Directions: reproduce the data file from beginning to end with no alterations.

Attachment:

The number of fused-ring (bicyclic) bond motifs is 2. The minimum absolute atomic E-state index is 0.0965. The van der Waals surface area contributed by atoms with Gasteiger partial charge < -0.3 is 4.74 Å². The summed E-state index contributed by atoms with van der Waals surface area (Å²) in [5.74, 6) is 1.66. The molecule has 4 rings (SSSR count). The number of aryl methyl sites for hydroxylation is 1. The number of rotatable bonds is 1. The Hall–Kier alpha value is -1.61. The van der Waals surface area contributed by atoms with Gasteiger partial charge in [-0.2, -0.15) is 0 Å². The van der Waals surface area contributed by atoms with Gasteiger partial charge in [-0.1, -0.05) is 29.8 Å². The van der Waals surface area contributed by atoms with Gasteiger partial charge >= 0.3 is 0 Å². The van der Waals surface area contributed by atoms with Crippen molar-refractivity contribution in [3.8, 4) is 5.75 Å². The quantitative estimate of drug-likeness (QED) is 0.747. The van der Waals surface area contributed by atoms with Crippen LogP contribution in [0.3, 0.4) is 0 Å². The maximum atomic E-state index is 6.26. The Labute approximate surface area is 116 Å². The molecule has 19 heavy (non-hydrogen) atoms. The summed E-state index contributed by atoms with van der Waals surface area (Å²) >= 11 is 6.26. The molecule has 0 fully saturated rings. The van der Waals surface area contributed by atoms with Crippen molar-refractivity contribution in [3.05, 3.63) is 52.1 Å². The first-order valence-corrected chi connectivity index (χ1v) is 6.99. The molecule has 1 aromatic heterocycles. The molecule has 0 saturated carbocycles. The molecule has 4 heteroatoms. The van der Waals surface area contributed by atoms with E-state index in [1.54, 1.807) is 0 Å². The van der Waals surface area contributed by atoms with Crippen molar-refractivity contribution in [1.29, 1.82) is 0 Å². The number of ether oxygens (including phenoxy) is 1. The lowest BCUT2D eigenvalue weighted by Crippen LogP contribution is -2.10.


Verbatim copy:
The number of fused-ring (bicyclic) bond motifs is 2. The minimum absolute atomic E-state index is 0.0965. The van der Waals surface area contributed by atoms with Gasteiger partial charge < -0.3 is 4.74 Å². The summed E-state index contributed by atoms with van der Waals surface area (Å²) in [5.74, 6) is 1.66. The molecule has 4 rings (SSSR count). The number of aryl methyl sites for hydroxylation is 1. The number of rotatable bonds is 1. The Hall–Kier alpha value is -1.61. The van der Waals surface area contributed by atoms with Gasteiger partial charge in [-0.2, -0.15) is 0 Å². The van der Waals surface area contributed by atoms with Gasteiger partial charge in [-0.1, -0.05) is 29.8 Å². The van der Waals surface area contributed by atoms with Gasteiger partial charge >= 0.3 is 0 Å². The van der Waals surface area contributed by atoms with Crippen molar-refractivity contribution in [3.8, 4) is 5.75 Å². The quantitative estimate of drug-likeness (QED) is 0.747. The van der Waals surface area contributed by atoms with Crippen LogP contribution in [0.3, 0.4) is 0 Å². The maximum atomic E-state index is 6.26. The Labute approximate surface area is 116 Å². The molecule has 19 heavy (non-hydrogen) atoms. The summed E-state index contributed by atoms with van der Waals surface area (Å²) >= 11 is 6.26. The molecule has 0 fully saturated rings. The van der Waals surface area contributed by atoms with Crippen molar-refractivity contribution in [3.05, 3.63) is 52.1 Å². The first-order valence-corrected chi connectivity index (χ1v) is 6.99. The molecule has 1 aromatic heterocycles. The molecule has 0 saturated carbocycles. The molecule has 4 heteroatoms. The van der Waals surface area contributed by atoms with E-state index in [1.54, 1.807) is 0 Å². The van der Waals surface area contributed by atoms with Crippen molar-refractivity contribution in [1.29, 1.82) is 0 Å². The number of ether oxygens (including phenoxy) is 1. The lowest BCUT2D eigenvalue weighted by Crippen LogP contribution is -2.10.